That comes at the anomaly meeting. It's clear what the problem is, and we've been down this road before. (Or so we think, but one of the assignments coming out of this meeting is to ensure that this really is the same problem as before, as opposed to something else that's manifesting in a similar way.) We won't be able to do all of the diagnostics we'd like today, as we need to do some testing in the testbed first. (Luckily, Chris had the testbed reserved today anyhow.) But, somewhat to my surprise, we get the go-ahead to drive. We need to make sure we won't hit a sandy patch and dig in, but "with the appropriate bells and whistles," as John Callas puts it, we're cleared to drive 20m or so. Anything to get us closer to Home Plate!

Steve Squyres, dialed in on the telecon as usual, asks perhaps the most important question of the meeting. A scarred veteran of the ongoing Opportunity IDD anomaly, he asks, "Are we confident we can keep the program office and NASA headquarters out of our faces on this one?"

Callas cups his hand behind his ear. "Sorry, Steve, you're breaking up," he jokes.

I do my little part by looking into the timeline of events the last time we went through this -- what responses did we have, and in what order? Just as I'm finishing that, I get pulled into helping with the drive sequence.

Did I mention that I'm not on shift? I had other stuff I meant to do, but oh, well, who am I kidding? I love doing this.

Most of the rest of my day is taken up in another meeting, the Opportunity IDD science meeting. Two years and one day, it's been, and we're discussing how to drive with our gradually degrading arm. This meeting is to get the science team's buy-in on what we should do. The slides make the point, in large red letters, that we're time-limited, not usage-limited -- the IDD is going to fail at a certain date in the future whether we use it or not. The four options Ashitey presents are these:

1. When driving, stow the IDD, drive, then unstow again. This avoids leaving the IDD stowed during a thermal cycle (i.e., overnight), and has a narrow but nonzero window of vulnerability where the IDD could cease to work during the stow and be permanently stuck somewhere under the vehicle. This could block the FHAZ's view of the terrain, and worse, as the arm bounced around during drives, the elbow would gradually drop farther and farther until we were dragging the IDD on the ground like an anchor.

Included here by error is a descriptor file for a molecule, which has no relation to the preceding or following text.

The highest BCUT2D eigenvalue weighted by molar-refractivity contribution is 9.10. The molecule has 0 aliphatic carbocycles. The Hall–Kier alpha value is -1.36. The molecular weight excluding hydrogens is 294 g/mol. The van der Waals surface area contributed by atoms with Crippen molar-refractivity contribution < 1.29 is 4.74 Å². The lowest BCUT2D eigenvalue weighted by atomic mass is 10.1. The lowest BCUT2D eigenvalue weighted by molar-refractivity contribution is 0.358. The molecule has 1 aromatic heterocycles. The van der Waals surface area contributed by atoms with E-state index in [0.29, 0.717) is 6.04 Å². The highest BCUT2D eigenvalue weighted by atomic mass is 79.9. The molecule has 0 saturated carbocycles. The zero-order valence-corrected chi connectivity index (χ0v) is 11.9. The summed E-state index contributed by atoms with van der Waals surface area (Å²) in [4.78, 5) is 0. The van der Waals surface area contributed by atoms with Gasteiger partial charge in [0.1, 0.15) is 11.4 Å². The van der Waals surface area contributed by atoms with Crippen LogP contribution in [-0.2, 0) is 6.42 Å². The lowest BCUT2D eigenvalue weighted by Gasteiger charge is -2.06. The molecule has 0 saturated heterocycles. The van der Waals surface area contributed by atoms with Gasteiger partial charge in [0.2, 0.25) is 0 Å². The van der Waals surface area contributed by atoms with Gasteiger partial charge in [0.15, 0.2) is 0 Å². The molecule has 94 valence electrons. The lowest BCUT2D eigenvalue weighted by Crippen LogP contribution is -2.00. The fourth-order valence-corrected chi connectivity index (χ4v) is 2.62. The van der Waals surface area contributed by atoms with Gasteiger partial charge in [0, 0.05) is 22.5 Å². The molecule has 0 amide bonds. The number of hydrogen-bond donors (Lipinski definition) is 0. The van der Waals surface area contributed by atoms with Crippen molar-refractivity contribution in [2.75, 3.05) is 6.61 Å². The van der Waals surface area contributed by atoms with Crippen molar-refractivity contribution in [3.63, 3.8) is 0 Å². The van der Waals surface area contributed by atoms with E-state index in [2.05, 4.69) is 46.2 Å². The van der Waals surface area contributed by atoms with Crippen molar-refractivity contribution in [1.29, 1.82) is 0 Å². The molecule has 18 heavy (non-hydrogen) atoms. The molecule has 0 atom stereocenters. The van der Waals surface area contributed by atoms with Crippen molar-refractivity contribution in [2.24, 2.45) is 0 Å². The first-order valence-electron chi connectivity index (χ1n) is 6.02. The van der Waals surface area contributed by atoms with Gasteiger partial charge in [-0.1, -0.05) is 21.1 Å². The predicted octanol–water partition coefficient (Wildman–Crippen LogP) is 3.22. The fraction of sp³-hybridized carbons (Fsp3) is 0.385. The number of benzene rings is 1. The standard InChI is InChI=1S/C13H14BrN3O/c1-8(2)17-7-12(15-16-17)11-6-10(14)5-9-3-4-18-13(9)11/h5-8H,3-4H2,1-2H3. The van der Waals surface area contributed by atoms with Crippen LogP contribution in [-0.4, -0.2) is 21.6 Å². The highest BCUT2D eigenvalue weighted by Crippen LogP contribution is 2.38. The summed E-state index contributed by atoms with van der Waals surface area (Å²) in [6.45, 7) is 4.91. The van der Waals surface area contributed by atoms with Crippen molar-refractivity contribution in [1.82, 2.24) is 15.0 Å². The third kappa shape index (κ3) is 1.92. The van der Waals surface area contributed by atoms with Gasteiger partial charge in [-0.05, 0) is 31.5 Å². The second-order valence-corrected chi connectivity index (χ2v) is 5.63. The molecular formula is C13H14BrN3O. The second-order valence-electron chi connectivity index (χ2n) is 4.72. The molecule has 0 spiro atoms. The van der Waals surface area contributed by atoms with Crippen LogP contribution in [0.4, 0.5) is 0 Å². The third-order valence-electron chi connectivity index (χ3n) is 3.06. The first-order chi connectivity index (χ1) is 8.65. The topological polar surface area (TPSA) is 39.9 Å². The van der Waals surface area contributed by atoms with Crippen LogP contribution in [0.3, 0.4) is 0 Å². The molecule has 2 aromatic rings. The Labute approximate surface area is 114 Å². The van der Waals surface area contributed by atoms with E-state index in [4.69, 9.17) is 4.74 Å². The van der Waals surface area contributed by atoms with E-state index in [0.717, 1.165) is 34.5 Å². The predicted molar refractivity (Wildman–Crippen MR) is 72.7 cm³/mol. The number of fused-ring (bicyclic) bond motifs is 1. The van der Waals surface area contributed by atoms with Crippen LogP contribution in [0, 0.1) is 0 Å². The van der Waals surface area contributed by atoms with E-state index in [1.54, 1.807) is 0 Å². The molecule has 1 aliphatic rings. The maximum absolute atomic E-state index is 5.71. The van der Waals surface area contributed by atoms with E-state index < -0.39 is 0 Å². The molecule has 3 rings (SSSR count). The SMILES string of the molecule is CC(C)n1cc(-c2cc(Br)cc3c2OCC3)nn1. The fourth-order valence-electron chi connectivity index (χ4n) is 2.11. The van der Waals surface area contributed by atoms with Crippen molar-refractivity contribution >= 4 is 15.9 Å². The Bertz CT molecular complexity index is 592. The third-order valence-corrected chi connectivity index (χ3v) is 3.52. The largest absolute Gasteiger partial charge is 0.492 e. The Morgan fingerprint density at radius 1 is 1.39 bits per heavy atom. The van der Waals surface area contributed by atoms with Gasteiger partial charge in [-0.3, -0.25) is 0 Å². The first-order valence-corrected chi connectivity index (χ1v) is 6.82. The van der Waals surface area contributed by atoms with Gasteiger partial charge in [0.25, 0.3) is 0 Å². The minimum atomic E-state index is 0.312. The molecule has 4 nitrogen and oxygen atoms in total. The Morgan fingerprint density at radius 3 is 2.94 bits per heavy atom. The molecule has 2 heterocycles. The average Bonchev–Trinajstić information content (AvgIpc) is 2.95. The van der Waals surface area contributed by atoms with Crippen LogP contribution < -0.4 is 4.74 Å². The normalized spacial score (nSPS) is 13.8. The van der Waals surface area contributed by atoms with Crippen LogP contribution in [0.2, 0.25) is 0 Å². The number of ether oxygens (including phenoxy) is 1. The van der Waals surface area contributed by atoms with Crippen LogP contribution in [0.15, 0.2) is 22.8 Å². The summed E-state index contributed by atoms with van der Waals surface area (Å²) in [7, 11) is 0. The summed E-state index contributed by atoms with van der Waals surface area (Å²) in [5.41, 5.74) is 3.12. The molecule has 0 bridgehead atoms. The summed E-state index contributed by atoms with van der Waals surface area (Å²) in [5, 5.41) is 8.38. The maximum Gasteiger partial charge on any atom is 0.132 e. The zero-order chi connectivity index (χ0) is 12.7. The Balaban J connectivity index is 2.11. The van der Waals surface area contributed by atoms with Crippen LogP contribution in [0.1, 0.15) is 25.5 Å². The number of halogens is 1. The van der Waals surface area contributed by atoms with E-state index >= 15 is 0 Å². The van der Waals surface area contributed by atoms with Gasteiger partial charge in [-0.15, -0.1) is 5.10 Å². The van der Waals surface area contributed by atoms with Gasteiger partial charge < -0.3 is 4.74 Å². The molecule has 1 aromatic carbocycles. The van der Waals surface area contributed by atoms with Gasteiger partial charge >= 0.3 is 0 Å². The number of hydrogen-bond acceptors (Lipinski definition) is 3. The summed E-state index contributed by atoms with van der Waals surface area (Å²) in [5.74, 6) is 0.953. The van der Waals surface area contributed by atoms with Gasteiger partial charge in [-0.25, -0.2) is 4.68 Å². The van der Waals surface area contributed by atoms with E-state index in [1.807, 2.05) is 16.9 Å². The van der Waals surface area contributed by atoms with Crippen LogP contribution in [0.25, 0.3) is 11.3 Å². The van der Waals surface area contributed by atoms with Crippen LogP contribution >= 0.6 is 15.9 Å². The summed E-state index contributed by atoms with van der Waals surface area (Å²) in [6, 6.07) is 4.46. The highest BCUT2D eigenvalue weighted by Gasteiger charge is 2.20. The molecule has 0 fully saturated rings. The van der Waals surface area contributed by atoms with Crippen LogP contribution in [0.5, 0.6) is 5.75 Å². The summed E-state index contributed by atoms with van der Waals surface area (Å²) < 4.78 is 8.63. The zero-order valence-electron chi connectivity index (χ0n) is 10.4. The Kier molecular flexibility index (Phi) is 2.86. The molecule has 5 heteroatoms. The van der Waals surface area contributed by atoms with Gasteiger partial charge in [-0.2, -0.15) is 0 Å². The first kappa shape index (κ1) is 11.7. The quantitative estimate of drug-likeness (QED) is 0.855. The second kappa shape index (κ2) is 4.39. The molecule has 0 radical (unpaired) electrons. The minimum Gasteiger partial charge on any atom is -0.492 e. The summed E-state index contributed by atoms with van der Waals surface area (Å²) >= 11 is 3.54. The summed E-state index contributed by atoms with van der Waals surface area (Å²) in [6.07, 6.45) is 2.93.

2. Drive in the thinker-stow configuration, as we did the last time. This will badly limit mobility -- best case, we could drive over 7cm obstacles, and our poor ability to reliably detect obstacles of that size would limit drives to 5-7m per sol.

3. Combine options 1 and 2: use option 1 for long drives, 2 for short drives.

4. Stow the IDD and never use it again.

"I don't think option 4 will be the favorite of the scientists," Ashitey jokes.

There's hardly any argument; everyone on the science team favors option 3. (As does the engineering team, but it's not our meeting.) Ray Arvidson's response is the most poetic: "Think fifty years into the future and think about our legacy. Our legacy is going to be the major stratigraphic sections we've done -- at Eagle and Endurance, and now this one in front of us. We have to protect mobility, and not at the rate of five meters per sol."

"Even if the IDD fails, we still have a bang-up mission in terms of remote sensing," he adds shortly afterward.

Squyres sums it up: "We all hate option 4, and option 3 combines the best of 1 and 2. As Jim Erickson said in the anniversary celebration the other day, our job now has become to use these rovers up. That doesn't mean we can be cavalier about using these vehicles, but we don't get any points for ending this mission with a healthy vehicle on the surface of Mars."

This is all correct, but depressing. All good things must come to an end, but is it so wrong to want them to live forever? Or at least until I get sick of them?

Not that there's a difference.


g said...

"All good things must come to an end, but is it so wrong to want them to live forever? Or at least until I get sick of them?"

Or at least until the replacement lands successfully?

Scott Maxwell said...

I appreciate your point, but there will never be a replacement. There will only be a third rover.